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What's behind Australia's multi-speed housing market?

Elevated view of waterfront houses with the Sydney CBD in the background.
House prices in Sydney fell in February for the first time in 17 months. (Source: Getty) (zetter via Getty Images)

The Corelogic house price data for February show a huge division unfolding for house prices across different parts of Australia.

Prices in some cities have stalled and look to be heading lower, while in others, the remarkable price boom continues to run at a rapid pace.

Also by Stephen Koukoulas:

This divergence in prices shows up with the following table of house prices in February, in the three months On a monthly basis, the price extremes were a fall of 0.1 per cent in Sydney and a strong 1.8 per cent rise in Brisbane.

Table showing divergence in house prices across February, the 3 months to February and the 12 months to February..
(Source: supplied)

Over the past three months, the divergence was even wider with the weakest being Melbourne - where house prices barely rose, up just 0.2 per cent - while at the top was Brisbane, with a rise of 7.2 per cent.


In the past year, there was a huge difference between the city with the smallest price rise – Perth, which was up 8.6 per cent - and the strongest, which was Brisbane with a 29.7 per cent annual rise.

Why these extreme differences?

The factors behind the massive divergence in prices are complex.

One thing is clear and that is that interest rates - either the level or the rate of change - have only a moderate influence on house prices. This is a safe claim to make given that, in the past year, house buyers and sellers in Perth and Brisbane, for example, have dealt with the same interest rates and lending conditions. Obviously.

And while there has been a ramping up in the interest rate for fixed-rate mortgages in the past few months, it is odd that it has impacted Sydney and Melbourne prices, as some claim, but had little effect on prices in Brisbane, Adelaide and regional Australia, by way of contrast.

A longer-run history of Australian house prices shows a similar divergence, with interest rates having only a moderate influence.

For example, the same interest rate has been charged Australia wide yet, since 2010, house prices have risen around 110 per cent in Sydney, just 10 per cent in Perth and they are actually down in Darwin.

Other factors clearly at play

Those factors include population growth relative to new construction, the overall performance of the economy in each city, state and territory and things like zoning and planning rules at a local government level.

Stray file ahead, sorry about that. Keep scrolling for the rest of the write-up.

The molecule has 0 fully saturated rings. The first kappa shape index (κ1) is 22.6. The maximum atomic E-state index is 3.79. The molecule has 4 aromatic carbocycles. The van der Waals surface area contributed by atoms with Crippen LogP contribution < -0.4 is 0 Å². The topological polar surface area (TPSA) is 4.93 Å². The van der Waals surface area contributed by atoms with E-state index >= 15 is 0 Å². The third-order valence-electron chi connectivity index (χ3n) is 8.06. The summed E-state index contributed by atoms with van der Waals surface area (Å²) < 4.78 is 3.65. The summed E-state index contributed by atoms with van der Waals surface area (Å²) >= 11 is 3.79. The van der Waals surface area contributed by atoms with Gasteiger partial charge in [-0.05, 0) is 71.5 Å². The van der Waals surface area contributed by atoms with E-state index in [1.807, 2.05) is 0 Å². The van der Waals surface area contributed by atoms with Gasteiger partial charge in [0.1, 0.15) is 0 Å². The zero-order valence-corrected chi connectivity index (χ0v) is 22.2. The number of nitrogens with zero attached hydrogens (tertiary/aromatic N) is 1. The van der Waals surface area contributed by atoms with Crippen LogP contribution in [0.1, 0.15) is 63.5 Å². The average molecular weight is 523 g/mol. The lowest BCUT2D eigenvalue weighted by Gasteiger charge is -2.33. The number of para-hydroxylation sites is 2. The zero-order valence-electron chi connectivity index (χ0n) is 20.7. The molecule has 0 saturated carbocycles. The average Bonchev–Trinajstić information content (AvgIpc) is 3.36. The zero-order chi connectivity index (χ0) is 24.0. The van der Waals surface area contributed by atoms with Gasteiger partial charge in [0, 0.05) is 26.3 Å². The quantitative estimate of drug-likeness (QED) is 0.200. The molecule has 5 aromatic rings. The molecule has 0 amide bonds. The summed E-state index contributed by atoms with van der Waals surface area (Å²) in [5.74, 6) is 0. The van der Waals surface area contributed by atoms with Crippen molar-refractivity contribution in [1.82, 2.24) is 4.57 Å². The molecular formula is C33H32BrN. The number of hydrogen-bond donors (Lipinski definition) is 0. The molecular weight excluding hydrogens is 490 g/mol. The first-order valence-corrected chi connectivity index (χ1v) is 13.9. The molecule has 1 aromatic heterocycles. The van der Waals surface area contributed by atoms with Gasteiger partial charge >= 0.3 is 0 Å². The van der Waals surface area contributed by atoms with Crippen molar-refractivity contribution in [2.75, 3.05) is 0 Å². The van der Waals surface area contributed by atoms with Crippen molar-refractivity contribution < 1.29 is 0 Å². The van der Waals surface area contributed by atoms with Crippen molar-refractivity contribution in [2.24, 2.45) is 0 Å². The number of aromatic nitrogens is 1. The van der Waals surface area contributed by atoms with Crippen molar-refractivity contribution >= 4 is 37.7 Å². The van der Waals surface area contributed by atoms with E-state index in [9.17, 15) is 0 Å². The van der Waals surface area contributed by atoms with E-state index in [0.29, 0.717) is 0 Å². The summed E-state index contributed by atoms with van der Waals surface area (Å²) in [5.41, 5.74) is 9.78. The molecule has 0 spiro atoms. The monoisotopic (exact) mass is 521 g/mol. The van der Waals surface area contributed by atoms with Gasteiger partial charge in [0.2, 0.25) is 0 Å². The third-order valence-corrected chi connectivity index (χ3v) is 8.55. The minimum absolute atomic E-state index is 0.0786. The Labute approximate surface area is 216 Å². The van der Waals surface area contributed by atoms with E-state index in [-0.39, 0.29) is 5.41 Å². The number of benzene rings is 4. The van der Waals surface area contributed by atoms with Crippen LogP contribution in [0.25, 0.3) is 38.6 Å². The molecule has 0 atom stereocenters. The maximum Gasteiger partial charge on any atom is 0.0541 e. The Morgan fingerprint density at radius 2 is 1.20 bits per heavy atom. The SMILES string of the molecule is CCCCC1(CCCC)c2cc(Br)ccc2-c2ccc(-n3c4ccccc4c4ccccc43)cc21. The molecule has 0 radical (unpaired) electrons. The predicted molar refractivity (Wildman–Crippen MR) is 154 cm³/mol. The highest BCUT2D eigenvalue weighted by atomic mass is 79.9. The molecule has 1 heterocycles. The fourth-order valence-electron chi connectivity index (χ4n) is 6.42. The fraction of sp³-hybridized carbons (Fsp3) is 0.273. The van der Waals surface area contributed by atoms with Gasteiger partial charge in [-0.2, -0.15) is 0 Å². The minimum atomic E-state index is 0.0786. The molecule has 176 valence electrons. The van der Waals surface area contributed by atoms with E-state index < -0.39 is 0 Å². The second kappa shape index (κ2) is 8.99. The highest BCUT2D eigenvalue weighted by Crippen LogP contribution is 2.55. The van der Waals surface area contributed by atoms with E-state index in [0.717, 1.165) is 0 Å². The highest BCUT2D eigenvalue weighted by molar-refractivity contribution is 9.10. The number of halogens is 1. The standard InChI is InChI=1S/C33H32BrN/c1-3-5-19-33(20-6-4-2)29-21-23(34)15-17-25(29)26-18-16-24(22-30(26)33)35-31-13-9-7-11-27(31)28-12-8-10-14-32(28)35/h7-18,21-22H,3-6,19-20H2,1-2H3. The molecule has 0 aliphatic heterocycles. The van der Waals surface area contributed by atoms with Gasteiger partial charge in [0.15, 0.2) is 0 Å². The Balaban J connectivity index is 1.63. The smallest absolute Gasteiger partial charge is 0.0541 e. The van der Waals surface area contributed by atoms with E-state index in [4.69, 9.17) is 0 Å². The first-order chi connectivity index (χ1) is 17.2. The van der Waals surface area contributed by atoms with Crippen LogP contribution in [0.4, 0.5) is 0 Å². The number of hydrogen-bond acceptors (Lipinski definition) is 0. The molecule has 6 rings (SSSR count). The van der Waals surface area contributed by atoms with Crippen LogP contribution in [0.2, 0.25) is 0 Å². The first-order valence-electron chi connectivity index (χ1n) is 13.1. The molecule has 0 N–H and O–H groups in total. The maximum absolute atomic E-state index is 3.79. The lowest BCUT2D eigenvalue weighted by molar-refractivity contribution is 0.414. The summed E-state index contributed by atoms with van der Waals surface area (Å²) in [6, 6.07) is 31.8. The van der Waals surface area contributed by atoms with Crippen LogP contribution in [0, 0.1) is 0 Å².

Household formation rates and demand for an unrented second property are also influential.

What is also important is the state of the labour market. Is unemployment low, job creation strong and are wages increasing?

Suffice to say, the talk of increases in official interest rates over the remainder of 2022 and into 2023 will likely cause a few potential buyers to hold back with their bidding and borrowing.

This will have a moderate impact on house prices, but to say it is a dominant issue ignores the patchwork price pressures we are seeing now and which have been evident for many years.

As the past two interest-rate-hiking cycles show, there is no guarantee the looming rate increases will result in price falls.

As a reminder, between 2002 and 2008, the Reserve Bank (RBA) increased official interest rates by 300 basis points. House prices, in this period, rose over 30 per cent, defying the extra borrowing costs.

In 2009 and 2010, the RBA hiked 175 basis points and house prices were broadly flat – they certainly did not fall.

And then there was the opposite experience in 2017 to 2019 when house prices in Australia did fall by around 10 per cent. This was when the RBA was part way through one of the most aggressive rate-cutting cycles Australia has ever seen.

All of this suggests the current divergence in house prices from city to city is being driven by the usual factors – supply and demand in particular, labour market trends and household formation - and that interest rates are a secondary issue.

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